The pilot, William Scott, contacted Seattle-Tacoma Airport air traffic control, which in turn informed local and federal authorities. The 36 other passengers were told that their arrival in Seattle would be delayed because of a “minor mechanical difficulty”. Northwest Orient’s president, Donald Nyrop, authorized payment of the ransom and ordered all employees to cooperate fully with the hijacker. The aircraft circled Puget Sound for approximately two hours to allow Seattle police and the FBI time to assemble Cooper’s parachutes and ransom money, and to mobilize emergency personnel. Just think how the hijacking plan of action has changed over the years. Schaffner recalled that Cooper appeared familiar with the local terrain; at one point he remarked, “Looks like Tacoma down there,” as the aircraft flew above it. He also correctly mentioned that McChord Air Force Base was only a 20-minute drive (at that time) from Seattle-Tacoma Airport. Schaffner described him as calm, polite, and well-spoken, not at all consistent with the stereotypes (enraged, hardened criminals or “take-me-to-Cuba” political dissidents) popularly associated with air piracy at the time. Tina Mucklow, another flight attendant, agreed. “He wasn’t nervous,” she told investigators. “He seemed rather nice. He was never cruel or nasty. He was thoughtful and calm all the time.” He ordered a second bourbon and water, paid his drink tab (and attempted to give Schaffner the change), and offered to request meals for the flight crew during the stop in Seattle. FBI agents assembled the ransom money from several Seattle-area banks—10,000 unmarked 20-dollar bills, most with serial numbers beginning with the letter “L” indicating issuance by the Federal Reserve Bank of San Francisco, and most from the 1963A or 1969 series —and made a microfilm photograph of each of them. Cooper rejected the military-issue parachutes offered by McChord AFB personnel, demanding instead civilian parachutes with manually operated ripcords. Seattle police obtained them from a local skydiving school. At 5:24 pm Cooper was informed that his demands had been met, and at 5:39 pm the aircraft landed at Seattle-Tacoma Airport. Cooper instructed Scott to taxi the jet to an isolated, brightly lit section of the tarmac and close each window shad in the cabin to deter police snipers. Northwest Orient’s Seattle operations manager, Al Lee, approached the aircraft in street clothes (to avoid the possibility that Cooper might mistake his airline uniform for that of a police officer) and delivered the cash-filled knapsack and parachutes to Mucklow via the aft stairs. Once the delivery was completed, Cooper permitted all passengers, Schaffner, and senior flight attendant Alice Hancock to leave the plane. During refueling Cooper outlined his flight plan to the cockpit crew: a southeast course toward Mexico City at the minimum airspeed possible without stalling the aircraft—approximately 100 knots at a maximum 10,000 foot altitude. He further specified that the landing gear remain deployed in the takeoff/landing position, the wing flaps be lowered 15 degrees, and the cabin remain unpressurized. Copilot William Rataczak informed Cooper that the aircraft’s range was limited to approximately 1,000 miles under the specified flight configuration, which meant that a second refueling would be necessary before entering Mexico. Cooper and the crew discussed options and agreed on Reno, Nevada, as the refueling stop. Finally, Cooper directed that the plane take off with the rear exit door open and its staircase extended. Northwest’s home office objected, on grounds that it was unsafe to take off with the aft staircase deployed. Cooper countered that it was indeed safe, but he would not argue the point; he would lower it himself once they were airborne. After takeoff, Cooper told Mucklow to join the rest of the crew in the cockpit and remain there with the door closed. As she complied, Mucklow observed Cooper tying something around his waist. At approximately 8:00 pm, a warning light flashed in the cockpit, indicating that the aft airstair apparatus had been activated. The crew’s offer of assistance via the aircraft’s intercom system was curtly refused. The crew soon noticed a subjective change of air pressure, indicating that the aft door was open. At approximately 8:13 pm, the aircraft’s tail section sustained a sudden upward movement, significant enough to require trimming to bring the plane back to level flight. At approximately 10:15 pm, Scott and Rataczak landed the 727, with the aft airstair still deployed, at Reno Airport. FBI agents, state troopers, sheriff’s deputies, and Reno police surrounded the jet, as it had not yet been determined with certainty that Cooper was no longer aboard; but an armed search quickly confirmed that he was gone. Initial extrapolations placed Cooper’s landing zone within an area on the southernmost outreach of Mount St. Helens, a few miles southeast of Ariel, Washington, near Lake Merwin, an artificial lake formed by a dam on the Lewis River. Search efforts focused on Clark and Cowlitz Counties, encompassing the terrain immediately south and north, respectively, of the Lewis River in southwest Washington. FBI agents and Sheriff’s deputies from those counties searched large areas of the mountainous wilderness on foot and by helicopter. Door-to-door searches of local farmhouses were also carried out. Other search parties ran patrol boats along Lake Merwin and Yale Lake, the reservoir immediately to its east. No trace of Cooper, nor any of the equipment presumed to have left the aircraft with him, was ever found. The FBI also coordinated an aerial search, using fixed-wing aircraft and helicopters from the Oregon Army National Guard, along the entire flight path (known as Victor 23 in standard aviation terminology but “Vector 23” in most Cooper literature. From Seattle to Reno. While numerous broken treetops and several pieces of plastic and other objects resembling parachute canopies were sighted and investigated, nothing relevant to the hijacking was found. Shortly after the spring thaw in early 1972, teams of FBI agents aided by some 200 Army soldiers from Fort Lewis, along with Air Force personnel, National Guardsmen, and civilian volunteers, conducted another thorough ground search of Clark and Cowlitz Counties for 18 days in March, and then an additional 18 days in April. Electronic Explorations Company, a marine salvage firm, used a submarine to search the 200-foot depths of Lake Merwin. Two local women stumbled upon a skeleton in an abandoned structure in Clark County; it was later identified as the remains of a female teenager who had been abducted and murdered several weeks before. Ultimately, the search operation—arguably the most extensive, and intensive, in U.S. history—uncovered no significant material evidence related to the hijacking. In 1978, a placard printed with instructions for lowering the aft stairs of a 727 was found by a deer hunter near a logging road about 13 miles east of Castle Rock, Washington, well north of Lake Merwin, but within Flight 305’s basic flight path. In February 1980, eight-year-old Brian Ingram, vacationing with his family on the Columbia River at a beach front known as Tina (or Tena) Bar, about 9 miles downstream from Vancouver, Washington and 20 miles southwest of Ariel, uncovered three packets of the ransom cash as he raked the sandy riverbank to build a campfire. The bills were significantly disintegrated, but still bundled in rubber bands. FBI technicians confirmed that the money was indeed a portion of the ransom—two packets of 100 twenty-dollar bills each, and a third packet of 90, all arranged in the same order as when given to Cooper. In 1986, after protracted negotiations, the recovered bills were divided equally between Ingram and Northwest Orient’s insurer; the FBI retained 14 examples as evidence. Ingram sold fifteen of his bills at auction in 2008 for about $37,000. To date, none of the 9,710 remaining bills have turned up anywhere in the world. Their serial numbers remain available online for public search. Speculation as to how Cooper could have survived, if he survived, motive, etc. continue to frustrate investigators. The Cooper hijacking marked the beginning of the end for unfettered and unscrutinized airline travel. Despite the initiation of the federal sky marshal program the previous year, 31 hijackings were committed in U.S. airspace in 1972; 19 of them were for the specific purpose of extorting money and most of the rest were attempts to reach Cuba. In 15 of the extortion cases the hijackers also demanded parachutes. In early 1973 the FAA began requiring airlines to search all passengers and their bags. Amid multiple lawsuits charging that such searches violated Fourth Amendment protections against search and seizure, federal courts ruled that they were acceptable when applied universally, and when limited to searches for weapons and explosives. In contrast to the 31 hijackings in 1972, only two were attempted in 1973. In the wake of multiple “copycat” hijackings in 1972, the FAA required that all Boeing 727 aircraft be fitted with a device, later dubbed the “Cooper vane,” that prevents lowering of the aft airstair during flight. Also the electrical components were rewired to include their deactivation once the WOW (weight on wheels) switch opens after take-off. Also mandated as a direct result of the hijacking was the installation of peepholes in all cockpit doors, making it possible for the cockpit crew to observe events in the passenger cabin with the cockpit door closed.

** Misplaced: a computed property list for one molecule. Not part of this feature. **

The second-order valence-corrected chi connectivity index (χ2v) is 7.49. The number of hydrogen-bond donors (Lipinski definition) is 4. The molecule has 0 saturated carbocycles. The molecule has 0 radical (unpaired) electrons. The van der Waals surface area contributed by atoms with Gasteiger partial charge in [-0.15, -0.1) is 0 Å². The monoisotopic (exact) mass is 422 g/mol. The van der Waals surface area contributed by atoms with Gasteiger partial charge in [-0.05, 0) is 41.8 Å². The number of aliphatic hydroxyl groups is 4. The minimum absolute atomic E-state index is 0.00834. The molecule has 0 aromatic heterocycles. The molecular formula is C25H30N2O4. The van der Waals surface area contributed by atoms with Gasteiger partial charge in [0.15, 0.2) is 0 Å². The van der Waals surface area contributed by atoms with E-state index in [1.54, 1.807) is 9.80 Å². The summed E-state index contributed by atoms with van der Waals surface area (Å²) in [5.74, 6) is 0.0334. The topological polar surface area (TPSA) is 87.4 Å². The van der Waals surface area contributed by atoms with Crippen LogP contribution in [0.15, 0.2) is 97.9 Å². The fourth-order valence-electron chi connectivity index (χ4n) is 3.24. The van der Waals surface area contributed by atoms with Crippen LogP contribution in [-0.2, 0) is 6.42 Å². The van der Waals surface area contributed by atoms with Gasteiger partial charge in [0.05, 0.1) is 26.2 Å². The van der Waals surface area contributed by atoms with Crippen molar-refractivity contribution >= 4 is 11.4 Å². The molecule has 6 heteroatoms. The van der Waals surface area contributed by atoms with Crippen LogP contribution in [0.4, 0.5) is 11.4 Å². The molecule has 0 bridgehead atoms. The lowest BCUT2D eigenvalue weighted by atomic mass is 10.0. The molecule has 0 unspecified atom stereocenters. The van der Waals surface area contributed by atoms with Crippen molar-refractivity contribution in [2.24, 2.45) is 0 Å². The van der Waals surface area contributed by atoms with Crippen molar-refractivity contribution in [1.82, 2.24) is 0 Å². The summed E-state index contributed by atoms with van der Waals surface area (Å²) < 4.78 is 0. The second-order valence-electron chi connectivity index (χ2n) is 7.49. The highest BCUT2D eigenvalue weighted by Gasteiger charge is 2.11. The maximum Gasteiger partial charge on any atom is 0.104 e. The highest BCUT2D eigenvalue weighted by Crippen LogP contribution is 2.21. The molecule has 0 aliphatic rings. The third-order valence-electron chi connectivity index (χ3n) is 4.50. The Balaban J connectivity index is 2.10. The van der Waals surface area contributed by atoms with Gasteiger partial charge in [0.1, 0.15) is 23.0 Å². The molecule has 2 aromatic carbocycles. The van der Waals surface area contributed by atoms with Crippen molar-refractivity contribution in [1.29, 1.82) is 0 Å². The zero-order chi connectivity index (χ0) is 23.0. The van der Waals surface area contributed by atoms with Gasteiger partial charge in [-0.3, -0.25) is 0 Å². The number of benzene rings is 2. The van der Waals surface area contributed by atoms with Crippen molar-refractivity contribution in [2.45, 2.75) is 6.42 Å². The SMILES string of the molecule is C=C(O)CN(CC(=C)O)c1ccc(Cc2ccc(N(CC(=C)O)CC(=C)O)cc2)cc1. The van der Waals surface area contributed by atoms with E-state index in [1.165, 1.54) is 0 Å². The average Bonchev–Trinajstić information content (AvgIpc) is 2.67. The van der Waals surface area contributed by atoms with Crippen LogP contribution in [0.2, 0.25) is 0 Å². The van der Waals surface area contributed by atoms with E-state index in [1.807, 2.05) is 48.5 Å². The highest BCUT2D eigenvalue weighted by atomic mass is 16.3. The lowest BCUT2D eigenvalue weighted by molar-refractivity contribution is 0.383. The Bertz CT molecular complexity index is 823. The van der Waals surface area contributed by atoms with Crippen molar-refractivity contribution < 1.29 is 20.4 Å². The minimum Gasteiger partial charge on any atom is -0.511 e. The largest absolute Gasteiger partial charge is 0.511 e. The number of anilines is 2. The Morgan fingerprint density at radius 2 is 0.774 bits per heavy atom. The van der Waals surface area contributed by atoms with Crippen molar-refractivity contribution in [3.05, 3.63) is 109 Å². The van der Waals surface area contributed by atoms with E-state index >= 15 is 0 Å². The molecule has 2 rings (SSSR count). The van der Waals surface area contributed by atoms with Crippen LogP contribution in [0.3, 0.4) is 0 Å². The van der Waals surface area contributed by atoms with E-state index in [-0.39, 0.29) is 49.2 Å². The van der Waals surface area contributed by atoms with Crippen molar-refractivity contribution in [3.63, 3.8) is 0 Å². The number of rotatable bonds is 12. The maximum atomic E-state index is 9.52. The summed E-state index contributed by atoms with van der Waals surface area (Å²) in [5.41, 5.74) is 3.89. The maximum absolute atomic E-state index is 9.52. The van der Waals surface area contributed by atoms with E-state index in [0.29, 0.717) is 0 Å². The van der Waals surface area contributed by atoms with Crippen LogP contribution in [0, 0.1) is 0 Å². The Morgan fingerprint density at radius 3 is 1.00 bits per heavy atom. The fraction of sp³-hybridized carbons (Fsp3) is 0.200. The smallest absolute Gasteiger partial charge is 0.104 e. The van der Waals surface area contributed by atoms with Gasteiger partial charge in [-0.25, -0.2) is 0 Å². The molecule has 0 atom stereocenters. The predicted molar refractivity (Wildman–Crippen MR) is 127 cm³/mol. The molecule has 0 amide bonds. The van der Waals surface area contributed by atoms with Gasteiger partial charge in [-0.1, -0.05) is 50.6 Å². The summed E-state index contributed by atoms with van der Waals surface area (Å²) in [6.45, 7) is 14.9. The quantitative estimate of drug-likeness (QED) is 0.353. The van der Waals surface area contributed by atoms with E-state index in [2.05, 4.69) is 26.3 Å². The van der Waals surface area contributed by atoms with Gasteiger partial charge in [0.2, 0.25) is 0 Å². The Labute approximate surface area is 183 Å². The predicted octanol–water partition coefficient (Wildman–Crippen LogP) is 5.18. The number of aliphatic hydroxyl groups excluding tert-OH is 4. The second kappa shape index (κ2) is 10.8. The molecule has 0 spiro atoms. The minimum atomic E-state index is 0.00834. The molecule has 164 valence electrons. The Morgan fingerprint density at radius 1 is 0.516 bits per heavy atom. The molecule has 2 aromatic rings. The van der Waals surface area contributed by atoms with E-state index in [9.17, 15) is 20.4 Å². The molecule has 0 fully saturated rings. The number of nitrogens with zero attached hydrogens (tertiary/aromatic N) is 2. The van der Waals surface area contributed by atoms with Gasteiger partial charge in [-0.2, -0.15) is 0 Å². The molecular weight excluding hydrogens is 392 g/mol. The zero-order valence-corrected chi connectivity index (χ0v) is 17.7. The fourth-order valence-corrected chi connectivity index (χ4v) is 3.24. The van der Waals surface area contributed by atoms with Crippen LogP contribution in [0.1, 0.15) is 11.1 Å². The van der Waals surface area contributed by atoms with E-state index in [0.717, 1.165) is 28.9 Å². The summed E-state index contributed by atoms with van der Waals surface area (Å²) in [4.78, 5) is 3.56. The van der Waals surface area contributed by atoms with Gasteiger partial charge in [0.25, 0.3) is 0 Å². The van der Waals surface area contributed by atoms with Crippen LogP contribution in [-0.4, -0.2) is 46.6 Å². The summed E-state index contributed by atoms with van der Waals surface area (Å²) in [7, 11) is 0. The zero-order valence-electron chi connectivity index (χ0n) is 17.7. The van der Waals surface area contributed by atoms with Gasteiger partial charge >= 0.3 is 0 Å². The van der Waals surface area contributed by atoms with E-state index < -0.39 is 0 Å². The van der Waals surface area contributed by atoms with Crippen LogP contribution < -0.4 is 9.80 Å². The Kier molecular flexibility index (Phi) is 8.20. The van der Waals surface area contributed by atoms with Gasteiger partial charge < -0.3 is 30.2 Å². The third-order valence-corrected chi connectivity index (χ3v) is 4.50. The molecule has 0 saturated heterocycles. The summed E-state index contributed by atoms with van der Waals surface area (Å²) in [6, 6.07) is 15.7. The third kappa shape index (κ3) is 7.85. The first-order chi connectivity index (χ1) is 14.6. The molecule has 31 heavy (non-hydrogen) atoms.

And Also On November 24: